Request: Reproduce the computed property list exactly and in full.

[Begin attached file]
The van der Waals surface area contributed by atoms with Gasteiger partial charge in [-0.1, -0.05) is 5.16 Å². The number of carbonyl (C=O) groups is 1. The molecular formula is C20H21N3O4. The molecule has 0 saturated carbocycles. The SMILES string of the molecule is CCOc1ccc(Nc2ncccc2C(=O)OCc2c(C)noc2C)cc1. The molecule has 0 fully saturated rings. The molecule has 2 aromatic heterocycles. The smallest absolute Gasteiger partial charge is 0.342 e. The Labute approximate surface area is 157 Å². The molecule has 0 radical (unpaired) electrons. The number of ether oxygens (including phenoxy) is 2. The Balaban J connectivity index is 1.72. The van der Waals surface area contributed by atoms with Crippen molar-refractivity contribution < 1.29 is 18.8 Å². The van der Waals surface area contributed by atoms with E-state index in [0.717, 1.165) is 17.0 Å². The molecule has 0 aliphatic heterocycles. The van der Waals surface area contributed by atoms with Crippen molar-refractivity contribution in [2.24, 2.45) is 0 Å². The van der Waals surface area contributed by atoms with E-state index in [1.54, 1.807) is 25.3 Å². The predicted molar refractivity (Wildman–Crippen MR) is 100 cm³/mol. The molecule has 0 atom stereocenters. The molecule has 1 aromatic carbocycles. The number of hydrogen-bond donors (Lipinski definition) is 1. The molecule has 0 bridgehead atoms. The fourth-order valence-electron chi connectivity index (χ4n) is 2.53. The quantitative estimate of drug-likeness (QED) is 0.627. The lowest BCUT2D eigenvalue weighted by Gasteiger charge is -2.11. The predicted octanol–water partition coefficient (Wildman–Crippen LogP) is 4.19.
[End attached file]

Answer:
The van der Waals surface area contributed by atoms with Gasteiger partial charge in [-0.1, -0.05) is 5.16 Å². The number of carbonyl (C=O) groups is 1. The molecular formula is C20H21N3O4. The molecule has 0 saturated carbocycles. The SMILES string of the molecule is CCOc1ccc(Nc2ncccc2C(=O)OCc2c(C)noc2C)cc1. The molecule has 0 fully saturated rings. The molecule has 2 aromatic heterocycles. The smallest absolute Gasteiger partial charge is 0.342 e. The Labute approximate surface area is 157 Å². The molecule has 0 radical (unpaired) electrons. The number of ether oxygens (including phenoxy) is 2. The Balaban J connectivity index is 1.72. The van der Waals surface area contributed by atoms with Crippen molar-refractivity contribution < 1.29 is 18.8 Å². The van der Waals surface area contributed by atoms with E-state index in [0.717, 1.165) is 17.0 Å². The molecule has 0 aliphatic heterocycles. The van der Waals surface area contributed by atoms with Crippen molar-refractivity contribution in [2.24, 2.45) is 0 Å². The van der Waals surface area contributed by atoms with E-state index in [1.54, 1.807) is 25.3 Å². The predicted molar refractivity (Wildman–Crippen MR) is 100 cm³/mol. The molecule has 0 atom stereocenters. The molecule has 1 aromatic carbocycles. The number of hydrogen-bond donors (Lipinski definition) is 1. The molecule has 0 bridgehead atoms. The fourth-order valence-electron chi connectivity index (χ4n) is 2.53. The quantitative estimate of drug-likeness (QED) is 0.627. The lowest BCUT2D eigenvalue weighted by Gasteiger charge is -2.11. The predicted octanol–water partition coefficient (Wildman–Crippen LogP) is 4.19.